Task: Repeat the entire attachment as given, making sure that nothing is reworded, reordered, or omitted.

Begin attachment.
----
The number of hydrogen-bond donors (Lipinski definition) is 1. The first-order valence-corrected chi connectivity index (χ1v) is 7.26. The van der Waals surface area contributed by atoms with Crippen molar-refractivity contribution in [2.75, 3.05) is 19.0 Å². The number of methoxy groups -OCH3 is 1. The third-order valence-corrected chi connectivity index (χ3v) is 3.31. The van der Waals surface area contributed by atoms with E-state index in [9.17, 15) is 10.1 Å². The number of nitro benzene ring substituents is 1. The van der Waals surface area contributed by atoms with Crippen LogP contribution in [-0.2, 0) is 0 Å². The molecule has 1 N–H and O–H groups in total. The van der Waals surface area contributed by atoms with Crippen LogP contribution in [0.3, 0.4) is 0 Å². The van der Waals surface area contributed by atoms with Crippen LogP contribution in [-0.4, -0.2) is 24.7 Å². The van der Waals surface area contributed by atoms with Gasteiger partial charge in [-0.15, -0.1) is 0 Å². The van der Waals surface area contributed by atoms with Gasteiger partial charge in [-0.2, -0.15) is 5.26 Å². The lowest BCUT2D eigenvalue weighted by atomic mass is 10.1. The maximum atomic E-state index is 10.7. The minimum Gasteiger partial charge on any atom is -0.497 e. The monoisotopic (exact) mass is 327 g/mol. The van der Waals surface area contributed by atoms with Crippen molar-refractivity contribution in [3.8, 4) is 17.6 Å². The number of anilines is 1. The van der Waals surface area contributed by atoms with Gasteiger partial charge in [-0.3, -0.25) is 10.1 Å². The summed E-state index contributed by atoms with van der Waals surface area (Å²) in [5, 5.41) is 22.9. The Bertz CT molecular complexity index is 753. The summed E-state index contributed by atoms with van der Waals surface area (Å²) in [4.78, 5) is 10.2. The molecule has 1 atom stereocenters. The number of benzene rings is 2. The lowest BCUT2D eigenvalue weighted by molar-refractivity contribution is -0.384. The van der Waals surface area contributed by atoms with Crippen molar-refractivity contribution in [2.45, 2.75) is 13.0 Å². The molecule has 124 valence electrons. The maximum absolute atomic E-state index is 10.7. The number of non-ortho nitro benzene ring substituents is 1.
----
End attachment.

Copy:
The number of hydrogen-bond donors (Lipinski definition) is 1. The first-order valence-corrected chi connectivity index (χ1v) is 7.26. The van der Waals surface area contributed by atoms with Crippen molar-refractivity contribution in [2.75, 3.05) is 19.0 Å². The number of methoxy groups -OCH3 is 1. The third-order valence-corrected chi connectivity index (χ3v) is 3.31. The van der Waals surface area contributed by atoms with E-state index in [9.17, 15) is 10.1 Å². The number of nitro benzene ring substituents is 1. The van der Waals surface area contributed by atoms with Crippen LogP contribution in [-0.2, 0) is 0 Å². The molecule has 1 N–H and O–H groups in total. The van der Waals surface area contributed by atoms with Crippen LogP contribution in [0.3, 0.4) is 0 Å². The van der Waals surface area contributed by atoms with Crippen LogP contribution in [-0.4, -0.2) is 24.7 Å². The van der Waals surface area contributed by atoms with Gasteiger partial charge in [-0.15, -0.1) is 0 Å². The van der Waals surface area contributed by atoms with Gasteiger partial charge in [-0.2, -0.15) is 5.26 Å². The lowest BCUT2D eigenvalue weighted by atomic mass is 10.1. The maximum atomic E-state index is 10.7. The minimum Gasteiger partial charge on any atom is -0.497 e. The monoisotopic (exact) mass is 327 g/mol. The van der Waals surface area contributed by atoms with Crippen molar-refractivity contribution in [3.8, 4) is 17.6 Å². The number of anilines is 1. The van der Waals surface area contributed by atoms with Gasteiger partial charge in [-0.3, -0.25) is 10.1 Å². The summed E-state index contributed by atoms with van der Waals surface area (Å²) in [5, 5.41) is 22.9. The Bertz CT molecular complexity index is 753. The summed E-state index contributed by atoms with van der Waals surface area (Å²) in [4.78, 5) is 10.2. The molecule has 1 atom stereocenters. The number of benzene rings is 2. The lowest BCUT2D eigenvalue weighted by molar-refractivity contribution is -0.384. The van der Waals surface area contributed by atoms with Crippen molar-refractivity contribution in [2.45, 2.75) is 13.0 Å². The molecule has 124 valence electrons. The maximum absolute atomic E-state index is 10.7. The number of non-ortho nitro benzene ring substituents is 1.